Dissolve sugar in hot water, add ingredients .Freeze. Before serving, process in food processor, then put back in freezer. This gives it a nice texture.

This recipe makes a ton of lime sorbet. A couple of days after my surgery, a friend of mine brought some of this stuff over. I swear the sorbet VIBRATED, it had such a dramatic effect on my taste buds. Man, this is good stuff. It is extremely high in vitamin C, and my system must have been calling out for this elixir. There's lots of controversy about whether vitamin C helps cancer; all I know is that my body LOVED it. Here is how Sloan Kettering describes the studies, debates, and some of the evidence about vitamin C.

My opinion is that science is not the answer to everything! Happy eating and abundant love and good health to one and all.

1 comment:

Fausto Intilla (fisico teorico) said...

Science Daily — Nearly 30 years after Nobel laureate Linus Pauling famously and controversially suggested that vitamin C supplements can prevent cancer, a team of Johns Hopkins scientists have shown that in mice at least, vitamin C - and potentially other antioxidants - can indeed inhibit the growth of some tumors ¯ just not in the manner suggested by years of investigation.
The conventional wisdom of how antioxidants such as vitamin C help prevent cancer growth is that they grab up volatile oxygen free radical molecules and prevent the damage they are known to do to our delicate DNA. The Hopkins study, led by Chi Dang, M.D., Ph.D., professor of medicine and oncology and Johns Hopkins Family Professor in Oncology Research, unexpectedly found that the antioxidants' actual role may be to destabilize a tumor's ability to grow under oxygen-starved conditions. Their work is detailed this week in Cancer Cell.
"The potential anticancer benefits of antioxidants have been the driving force for many clinical and preclinical studies," says Dang. "By uncovering the mechanism behind antioxidants, we are now better suited to maximize their therapeutic use."
"Once again, this work demonstrates the irreplaceable value of letting researchers follow their scientific noses wherever it leads them," Dang adds.
The authors do caution that while vitamin C is still essential for good health, this study is preliminary and people should not rush out and buy bulk supplies of antioxidants as a means of cancer prevention.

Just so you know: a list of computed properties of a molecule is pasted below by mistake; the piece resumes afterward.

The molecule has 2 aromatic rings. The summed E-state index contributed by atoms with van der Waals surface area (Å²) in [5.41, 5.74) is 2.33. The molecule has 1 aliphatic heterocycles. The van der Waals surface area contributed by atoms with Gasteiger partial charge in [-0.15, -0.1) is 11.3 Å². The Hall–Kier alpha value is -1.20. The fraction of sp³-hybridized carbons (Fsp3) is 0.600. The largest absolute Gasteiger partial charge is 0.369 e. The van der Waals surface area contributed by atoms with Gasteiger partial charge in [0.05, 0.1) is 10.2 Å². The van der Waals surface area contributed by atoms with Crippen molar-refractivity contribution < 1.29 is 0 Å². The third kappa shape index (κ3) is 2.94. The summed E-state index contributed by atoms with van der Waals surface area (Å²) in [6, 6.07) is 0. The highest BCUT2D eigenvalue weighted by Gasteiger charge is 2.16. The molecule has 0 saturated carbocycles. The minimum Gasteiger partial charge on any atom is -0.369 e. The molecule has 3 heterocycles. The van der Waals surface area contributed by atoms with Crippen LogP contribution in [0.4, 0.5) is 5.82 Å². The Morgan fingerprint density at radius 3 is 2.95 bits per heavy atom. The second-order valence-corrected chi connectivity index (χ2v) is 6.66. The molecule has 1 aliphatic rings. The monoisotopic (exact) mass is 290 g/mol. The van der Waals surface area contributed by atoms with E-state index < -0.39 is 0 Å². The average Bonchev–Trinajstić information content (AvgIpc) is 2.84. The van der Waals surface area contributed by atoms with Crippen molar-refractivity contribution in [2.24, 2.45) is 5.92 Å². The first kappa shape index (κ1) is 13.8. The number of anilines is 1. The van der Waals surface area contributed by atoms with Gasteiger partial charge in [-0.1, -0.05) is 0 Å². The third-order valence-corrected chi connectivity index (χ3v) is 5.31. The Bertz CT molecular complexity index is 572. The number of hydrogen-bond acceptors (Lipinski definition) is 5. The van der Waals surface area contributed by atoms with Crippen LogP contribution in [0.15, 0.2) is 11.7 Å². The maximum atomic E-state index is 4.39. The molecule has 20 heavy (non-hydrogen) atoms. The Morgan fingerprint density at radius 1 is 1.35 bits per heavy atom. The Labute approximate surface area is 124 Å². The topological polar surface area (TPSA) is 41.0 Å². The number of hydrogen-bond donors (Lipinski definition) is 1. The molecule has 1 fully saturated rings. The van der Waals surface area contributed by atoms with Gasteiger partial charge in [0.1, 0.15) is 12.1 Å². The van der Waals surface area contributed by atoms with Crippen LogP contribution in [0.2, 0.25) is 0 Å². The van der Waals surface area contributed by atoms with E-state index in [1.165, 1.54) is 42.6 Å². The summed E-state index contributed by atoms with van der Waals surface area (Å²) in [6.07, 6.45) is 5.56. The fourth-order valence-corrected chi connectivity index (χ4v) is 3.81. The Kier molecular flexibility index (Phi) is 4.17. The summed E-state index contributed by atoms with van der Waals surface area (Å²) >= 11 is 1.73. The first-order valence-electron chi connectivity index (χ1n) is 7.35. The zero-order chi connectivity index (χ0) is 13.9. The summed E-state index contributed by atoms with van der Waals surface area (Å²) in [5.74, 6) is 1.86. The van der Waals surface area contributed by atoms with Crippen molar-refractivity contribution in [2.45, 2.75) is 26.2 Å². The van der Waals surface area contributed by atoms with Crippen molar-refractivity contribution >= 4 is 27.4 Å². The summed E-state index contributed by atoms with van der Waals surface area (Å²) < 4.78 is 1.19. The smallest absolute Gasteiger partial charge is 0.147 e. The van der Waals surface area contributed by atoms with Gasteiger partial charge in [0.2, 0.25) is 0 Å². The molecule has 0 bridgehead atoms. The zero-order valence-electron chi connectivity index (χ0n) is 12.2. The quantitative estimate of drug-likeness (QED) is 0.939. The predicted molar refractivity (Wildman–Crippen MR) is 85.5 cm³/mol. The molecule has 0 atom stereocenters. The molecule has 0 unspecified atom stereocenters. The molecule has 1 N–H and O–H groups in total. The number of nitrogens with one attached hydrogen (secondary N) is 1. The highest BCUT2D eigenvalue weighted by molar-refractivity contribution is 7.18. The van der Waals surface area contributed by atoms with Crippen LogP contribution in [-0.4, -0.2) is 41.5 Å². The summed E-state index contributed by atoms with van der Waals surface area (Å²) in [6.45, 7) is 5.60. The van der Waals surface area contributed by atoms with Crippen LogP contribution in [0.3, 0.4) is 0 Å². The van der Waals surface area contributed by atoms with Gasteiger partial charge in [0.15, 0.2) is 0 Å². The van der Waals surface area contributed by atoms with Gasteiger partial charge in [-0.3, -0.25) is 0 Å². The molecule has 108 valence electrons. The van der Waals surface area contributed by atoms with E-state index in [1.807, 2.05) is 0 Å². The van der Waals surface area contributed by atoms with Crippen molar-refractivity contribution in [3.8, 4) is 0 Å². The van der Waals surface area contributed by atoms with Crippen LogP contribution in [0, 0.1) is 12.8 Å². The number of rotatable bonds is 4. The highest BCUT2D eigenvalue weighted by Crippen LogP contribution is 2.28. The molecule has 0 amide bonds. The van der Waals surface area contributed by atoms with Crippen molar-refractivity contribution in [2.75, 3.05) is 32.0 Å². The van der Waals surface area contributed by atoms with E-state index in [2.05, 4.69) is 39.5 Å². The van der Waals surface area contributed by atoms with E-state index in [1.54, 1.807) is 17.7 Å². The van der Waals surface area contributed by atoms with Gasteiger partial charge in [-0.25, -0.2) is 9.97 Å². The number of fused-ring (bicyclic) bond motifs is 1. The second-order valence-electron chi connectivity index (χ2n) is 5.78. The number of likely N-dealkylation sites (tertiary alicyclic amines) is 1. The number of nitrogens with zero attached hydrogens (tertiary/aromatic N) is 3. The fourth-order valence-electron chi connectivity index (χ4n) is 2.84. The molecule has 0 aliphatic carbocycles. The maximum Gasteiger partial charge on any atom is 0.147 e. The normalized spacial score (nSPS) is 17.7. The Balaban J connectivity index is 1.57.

The Johns Hopkins investigators discovered the surprise antioxidant mechanism while looking at mice implanted with either human lymphoma (a blood cancer) or human liver cancer cells. Both of these cancers produce high levels of free radicals that can be suppressed by feeding the mice supplements of antioxidants, either vitamin C or N-acetylcysteine (NAC).
However, when the Hopkins team examined cancer cells from cancer-implanted mice not fed the antioxidants, they noticed the absence of any significant DNA damage. "Clearly, if DNA damage was not in play as a cause of the cancer, then whatever the antioxidants were doing to help was also not related to DNA damage," says Ping Gao, Ph.D, lead author of the paper.
That conclusion led Gao and Dang to suspect that some other mechanism was involved, such as a protein known to be dependent on free radicals called HIF-1 (hypoxia-induced factor), which was discovered over a decade ago by Hopkins researcher and co-author Gregg Semenza, M.D., Ph.D., director of the Program in Vascular Cell Engineering. Indeed, they found that while this protein was abundant in untreated cancer cells taken from the mice, it disappeared in vitamin C-treated cells taken from similar animals.
"When a cell lacks oxygen, HIF-1 helps it compensate," explains Dang. "HIF-1 helps an oxygen-starved cell convert sugar to energy without using oxygen and also initiates the construction of new blood vessels to bring in a fresh oxygen supply."
Some rapidly growing tumors consume enough energy to easily suck out the available oxygen in their vicinity, making HIF-1 absolutely critical for their continued survival. But HIF-1 can only operate if it has a supply of free radicals. Antioxidants remove these free radicals and stop HIF-1, and the tumor, in its tracks.
The authors confirmed the importance of this "hypoxia protein" by creating cancer cells with a genetic variant of HIF-1 that did not require free radicals to be stable. In these cells, antioxidants no longer had any cancer-fighting power.
The research was funded by the National Institutes of Health.
Authors on the paper are Dean Felsher of Stanford; and Gao, Huafeng Zhang, Ramani Dinavahi, Feng Li, Yan Xiang, Venu Raman, Zaver Bhujwalla, Linzhao Cheng, Jonathan Pevsner, Linda Lee, Gregg Semenza and Dang of Johns Hopkins.
Note: This story has been adapted from material provided by Johns Hopkins Medical Institutions.

Fausto Intilla